Ungar announces resignation, committee begins search

Jaclyn Peiser
Editor-in-Chief

On June 28, Sanford J. Ungar, Goucher’s tenth president, sent an email to the community saying he plans to resign in one year. The announcement

President Ungar announced this summer that he will step down as president in one year [Photo: Anna Martin]

President Ungar announced this summer that he will step down as president in one year [Photo: Anna Martin]

came as a surprise to trustees and students, but Ungar stated that he did not take his decision lightly. With four different contracts during his 13-year presidency, Ungar’s newest agreement was three one-year contracts, in which he would notify the board of trustees if he planned to stay for one or two more years. This summer, he decided it was time to step down.
“Thirteen years is a good, long time,” Ungar said. “I will have stayed about twice the national average. I feel I have much to be proud of and pleased with. I have had a number of colleagues, counterparts at other colleges and universities, who I have seen stay too long and leave under very uncomfortable circumstances. And I know I didn’t want to do that. It would be heartbreaking to feel like I was being pushed out the door.”
After stepping down, Ungar plans to take a yearlong sabbatical to write and explore various other  options. He then plans to return as a tenured professor in the History and Communications & Media Studies departments. But during his final year as president of Goucher, he plans to solidify some of his goals for the college.

“It was a complicated [decision] for me ... it is at the same exciting and sad,” Ungar said [Photo: Christopher Riley]

“It was a complicated [decision] for me … it is at the same exciting and sad,” Ungar said [Photo: Christopher Riley]

“There is a lot to be done in stabilizing the college’s operating budget,” Ungar explained. “I’d like to see an increase in our recruitment. I’d like to see a slightly bigger overall student body. And I’d like to see more progress on internationalizing the curriculum.”
Meanwhile a search committee is in full-force hunting for his replacement. Norma Lynn Fox ‘76, the Chair of the Board of Trustees, formed the search committee shortly after Ungar’s announcement. The group, which consists of faculty, staff, trustees, student and alumnae/I representatives, began the process of hiring a search firm.
“The search committee received proposals from five firms that specialize in searches for educational institutions such as Goucher,” said Becki Kurdle ‘61, the Former Chair of the Board of Trustees and current Chair of the Goucher Presidential Search Committee.  “The search committee then identified three of the best suited to Goucher and interviewed them.  The committee then unanimously chose Witt/Kieffer as the best firm to work with us.  The search process breaks down into three phases.”
In the first phase, the search firm interview members of the Goucher community about what traits new president should have in addition to highlighting the challenges and opportunities the school has to offer. The profile will be used to advertise the job to potential candidates.
Phase two consists of a confidential screening process of applicants. The committee will review application materials, interview semi-finalists and select finalists. Kurdle promises that “there will be no information given to the campus community during this phase.”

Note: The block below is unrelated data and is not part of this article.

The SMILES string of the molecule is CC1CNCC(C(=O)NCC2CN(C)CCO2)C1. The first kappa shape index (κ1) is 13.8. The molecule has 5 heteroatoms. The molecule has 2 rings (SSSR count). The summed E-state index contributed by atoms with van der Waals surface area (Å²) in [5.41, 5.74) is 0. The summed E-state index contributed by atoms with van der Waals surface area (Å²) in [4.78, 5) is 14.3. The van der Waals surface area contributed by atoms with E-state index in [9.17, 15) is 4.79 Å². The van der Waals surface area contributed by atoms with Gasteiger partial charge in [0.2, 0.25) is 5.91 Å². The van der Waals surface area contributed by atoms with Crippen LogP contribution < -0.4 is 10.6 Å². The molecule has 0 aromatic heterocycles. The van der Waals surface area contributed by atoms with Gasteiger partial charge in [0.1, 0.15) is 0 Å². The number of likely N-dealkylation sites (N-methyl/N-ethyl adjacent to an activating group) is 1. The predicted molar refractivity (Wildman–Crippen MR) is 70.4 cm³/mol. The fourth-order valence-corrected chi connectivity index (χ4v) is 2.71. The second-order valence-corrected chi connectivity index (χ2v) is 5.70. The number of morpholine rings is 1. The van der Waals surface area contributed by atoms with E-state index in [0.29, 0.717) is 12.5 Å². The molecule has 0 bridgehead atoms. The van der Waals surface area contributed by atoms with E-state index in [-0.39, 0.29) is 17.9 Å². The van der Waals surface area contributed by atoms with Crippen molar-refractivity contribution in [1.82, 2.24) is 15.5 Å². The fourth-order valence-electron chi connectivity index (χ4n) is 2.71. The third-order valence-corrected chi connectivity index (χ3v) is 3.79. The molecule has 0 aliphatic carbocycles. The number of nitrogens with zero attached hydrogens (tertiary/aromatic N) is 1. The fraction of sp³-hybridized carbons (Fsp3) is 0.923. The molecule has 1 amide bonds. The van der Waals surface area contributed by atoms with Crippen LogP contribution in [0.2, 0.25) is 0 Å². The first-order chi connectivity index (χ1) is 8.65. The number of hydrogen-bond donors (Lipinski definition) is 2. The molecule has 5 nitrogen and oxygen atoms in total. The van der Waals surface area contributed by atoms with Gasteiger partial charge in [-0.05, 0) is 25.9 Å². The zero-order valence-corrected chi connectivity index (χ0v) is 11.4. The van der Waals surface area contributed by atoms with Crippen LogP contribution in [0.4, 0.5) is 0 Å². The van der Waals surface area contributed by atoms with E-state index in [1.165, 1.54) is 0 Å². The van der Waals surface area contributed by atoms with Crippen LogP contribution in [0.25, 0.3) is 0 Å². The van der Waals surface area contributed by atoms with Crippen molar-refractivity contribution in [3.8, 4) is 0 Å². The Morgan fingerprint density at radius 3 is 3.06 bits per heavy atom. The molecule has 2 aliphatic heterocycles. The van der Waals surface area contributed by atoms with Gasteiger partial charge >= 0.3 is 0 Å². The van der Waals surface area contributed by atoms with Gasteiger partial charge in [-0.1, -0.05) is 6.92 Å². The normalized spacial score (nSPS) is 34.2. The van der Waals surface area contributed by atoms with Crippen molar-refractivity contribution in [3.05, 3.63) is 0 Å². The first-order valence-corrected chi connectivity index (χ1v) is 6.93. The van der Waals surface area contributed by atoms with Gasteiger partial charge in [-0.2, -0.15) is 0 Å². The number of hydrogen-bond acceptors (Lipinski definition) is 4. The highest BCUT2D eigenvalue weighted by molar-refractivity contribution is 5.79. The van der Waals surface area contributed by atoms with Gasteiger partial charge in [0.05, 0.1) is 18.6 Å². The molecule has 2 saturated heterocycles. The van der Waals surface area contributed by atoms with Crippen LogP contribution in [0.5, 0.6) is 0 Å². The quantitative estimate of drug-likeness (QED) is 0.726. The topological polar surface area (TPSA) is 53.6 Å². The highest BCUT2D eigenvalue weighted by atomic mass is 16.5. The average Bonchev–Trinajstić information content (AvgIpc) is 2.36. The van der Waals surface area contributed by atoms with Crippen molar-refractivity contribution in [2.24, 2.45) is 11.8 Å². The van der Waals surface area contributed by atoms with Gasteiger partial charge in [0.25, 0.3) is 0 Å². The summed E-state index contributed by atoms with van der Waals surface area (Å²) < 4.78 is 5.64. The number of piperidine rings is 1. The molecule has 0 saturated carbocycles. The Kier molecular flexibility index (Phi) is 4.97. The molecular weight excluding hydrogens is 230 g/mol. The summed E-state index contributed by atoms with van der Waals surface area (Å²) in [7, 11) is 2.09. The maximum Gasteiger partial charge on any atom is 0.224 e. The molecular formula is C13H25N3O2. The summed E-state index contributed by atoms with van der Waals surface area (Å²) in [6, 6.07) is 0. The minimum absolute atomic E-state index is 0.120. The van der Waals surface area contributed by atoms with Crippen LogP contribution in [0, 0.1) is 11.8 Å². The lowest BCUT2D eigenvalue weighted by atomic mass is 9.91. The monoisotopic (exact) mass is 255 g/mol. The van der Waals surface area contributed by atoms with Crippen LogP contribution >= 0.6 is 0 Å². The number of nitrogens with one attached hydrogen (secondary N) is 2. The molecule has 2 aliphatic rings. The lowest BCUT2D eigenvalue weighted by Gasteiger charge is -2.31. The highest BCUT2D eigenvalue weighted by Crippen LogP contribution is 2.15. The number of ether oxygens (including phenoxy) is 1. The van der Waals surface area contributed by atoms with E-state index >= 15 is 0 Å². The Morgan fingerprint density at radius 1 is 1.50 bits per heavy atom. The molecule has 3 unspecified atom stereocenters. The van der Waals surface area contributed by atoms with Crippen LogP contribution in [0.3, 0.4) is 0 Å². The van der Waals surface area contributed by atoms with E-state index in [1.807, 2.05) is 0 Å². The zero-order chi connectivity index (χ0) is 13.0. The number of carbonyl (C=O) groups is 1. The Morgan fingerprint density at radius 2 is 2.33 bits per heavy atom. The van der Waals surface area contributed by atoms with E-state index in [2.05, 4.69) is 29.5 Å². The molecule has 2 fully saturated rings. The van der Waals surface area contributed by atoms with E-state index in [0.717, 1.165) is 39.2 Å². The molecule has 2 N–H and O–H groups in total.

The third and final stage is selection. One to four finalists will come to campus to receive feedback from the community. The Board of Trustees will then have the final say in appointing the new president. The committee hopes to have completed by early March.
Throughout the process, Kurdle and student representative, Joey Fink ’15, want to maintain openness and continual student involvement.
“I hope to be able to represent all corners of Goucher’s student body as best as possible,” Fink said. “My plan is to make my self known among all of the Goucher students and be available to hear from them about what they are looking for in our next president. There will be many opportunities for students to share their opinions, or their hopes and expectations for our next president. One way to help bridge that communication is by going to SGA Senate meetings and listening to students and hearing suggestions to bring back to committee meetings.”
Kurdle notes that the committee will continually update the community on the their progress through Goucher’s website on the Office of the President page.
Although community members are encouraged to be involved in the search process, both Kurdle and Ungar were clear that the current president has no role in finding his replacement.
“I have nothing to do with that process of finding the next president,” Ungar said. “Perhaps if the committee wants me to, I will meet the candidates. If they ask my opinion, I will offer it but I don’t have any formal role.”
However, Ungar still expressed what he is looking for in the 11th president.
“I hope the new president will be international in orientation,” Ungar said. “I think to squander our distinctiveness now would be really foolish. I hope it will be someone who can build upon our international emphasis. Our transcending of boundaries. I hope Goucher will hire somebody who really reveres and respects this place the way I do. And who wants to know the students and understand them for who they are. Because I think we have the most interesting and exceptional students.”
Throughout this experience, Ungar approaches his final year in sadness but also gratitude.
“Every college president is different. It’s an exhausting job but it’s a great job. It’s the highest calling there could be, if you ask me.“

*NOTE: Corrections have been made since September 13

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